We were sad to leave the hotel. The meals were buffet style with a nice choice and delicious home cooking. the surroundings and staff, but we had 283 miles to go to Casas Grandes, via Creel, and lunch at Guerro. This was where one of my companions inadvertently told me the bowl in my place at the table was soup, and I took a large mouthful only to discover that it was the salsa sauce! I think it was inadvertent. There was a choice of meals here, and the local speciality, apple pie was excellent. In fact Northern Mexico was full of apple trees loaded with fruit.

Unfortunately I can’t remember much about the Hotel Hacienda, it was a severe looking place, next to a police barracks and the air conditioners sounded like a jet engine in the room. I got my room as cool as possible then turned it off, but I could still hear other peoples. The region is famous for apple and peach growing and rearing excellent turkeys, and we passed a lot of turkey farms,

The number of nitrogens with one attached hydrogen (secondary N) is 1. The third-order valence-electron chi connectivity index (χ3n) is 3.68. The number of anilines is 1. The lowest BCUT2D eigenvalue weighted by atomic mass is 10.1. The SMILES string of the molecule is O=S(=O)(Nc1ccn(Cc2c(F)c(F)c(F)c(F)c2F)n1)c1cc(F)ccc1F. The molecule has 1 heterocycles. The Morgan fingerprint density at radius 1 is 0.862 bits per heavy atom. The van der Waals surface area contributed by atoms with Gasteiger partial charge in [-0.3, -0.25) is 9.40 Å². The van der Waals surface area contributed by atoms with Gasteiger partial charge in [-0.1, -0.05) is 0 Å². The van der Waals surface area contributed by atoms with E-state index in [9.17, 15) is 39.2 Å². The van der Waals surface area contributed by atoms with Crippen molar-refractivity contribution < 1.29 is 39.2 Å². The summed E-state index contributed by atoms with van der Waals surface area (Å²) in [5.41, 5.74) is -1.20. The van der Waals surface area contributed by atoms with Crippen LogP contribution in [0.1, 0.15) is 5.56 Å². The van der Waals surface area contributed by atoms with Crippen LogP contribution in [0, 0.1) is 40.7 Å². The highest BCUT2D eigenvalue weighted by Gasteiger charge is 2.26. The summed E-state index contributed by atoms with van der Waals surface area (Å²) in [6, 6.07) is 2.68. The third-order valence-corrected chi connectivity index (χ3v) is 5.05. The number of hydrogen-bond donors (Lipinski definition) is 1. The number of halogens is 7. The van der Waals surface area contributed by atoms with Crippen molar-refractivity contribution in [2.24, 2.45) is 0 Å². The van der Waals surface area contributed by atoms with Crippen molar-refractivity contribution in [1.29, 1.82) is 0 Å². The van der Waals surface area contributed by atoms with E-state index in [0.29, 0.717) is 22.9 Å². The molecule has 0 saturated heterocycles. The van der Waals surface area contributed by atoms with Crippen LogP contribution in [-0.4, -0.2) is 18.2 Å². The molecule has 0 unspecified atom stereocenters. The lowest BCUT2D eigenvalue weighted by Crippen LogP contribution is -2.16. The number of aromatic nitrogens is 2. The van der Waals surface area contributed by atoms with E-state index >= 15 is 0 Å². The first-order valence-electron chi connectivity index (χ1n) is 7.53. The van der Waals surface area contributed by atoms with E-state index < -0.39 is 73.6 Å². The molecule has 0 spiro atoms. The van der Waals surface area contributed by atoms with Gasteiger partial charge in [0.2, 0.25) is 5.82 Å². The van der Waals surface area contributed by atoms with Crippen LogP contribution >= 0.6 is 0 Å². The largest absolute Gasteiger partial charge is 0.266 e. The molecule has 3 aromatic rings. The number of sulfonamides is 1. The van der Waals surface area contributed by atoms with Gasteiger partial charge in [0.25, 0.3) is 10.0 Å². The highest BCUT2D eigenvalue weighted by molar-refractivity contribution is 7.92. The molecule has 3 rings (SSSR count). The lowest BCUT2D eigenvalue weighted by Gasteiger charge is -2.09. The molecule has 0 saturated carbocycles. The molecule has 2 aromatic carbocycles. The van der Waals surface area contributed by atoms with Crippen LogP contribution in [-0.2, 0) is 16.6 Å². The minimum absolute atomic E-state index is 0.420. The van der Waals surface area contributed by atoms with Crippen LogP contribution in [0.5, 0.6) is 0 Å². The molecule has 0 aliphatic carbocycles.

This day was also our farewell dinner at a local restaurant run buy a Belgian chef. Sergio had told us his history, including the fact that his wife had had triplets, and praised his culinary skills. I have to say the meal was very ordinary, steak and creamed potatoes with some vegetables, forme, not nearly as enjoyable as other meals along the way.

Day 7 and we were on our way back to Phoenix, decending all the time. This road was busy with extremely large trucks going up and down what seemed to me (I had rotated to the front seat by this time) a rather narrow road, On the way we called at paquime, a huge adobe city built by Amerindians, destroyed in the 13th century by other tribes (photo)

Lunch at Agua Prieta and I had Chicken Fajitas.

Crossing the border in to the US was very straightforward, though we saw someone from a car being led away in handcuffs! Segio put a Richard Gere DVD on for us, which I didn’t really want to watch, but couldn’t avoid it as I was in the front seat. We rolled into the Marriott at about 7.30 p.m and said our farewells, and I had a fortifying Margarita and some dinner.

In the morning I was able to use the free internet connection to check in on line and print my boarding pass.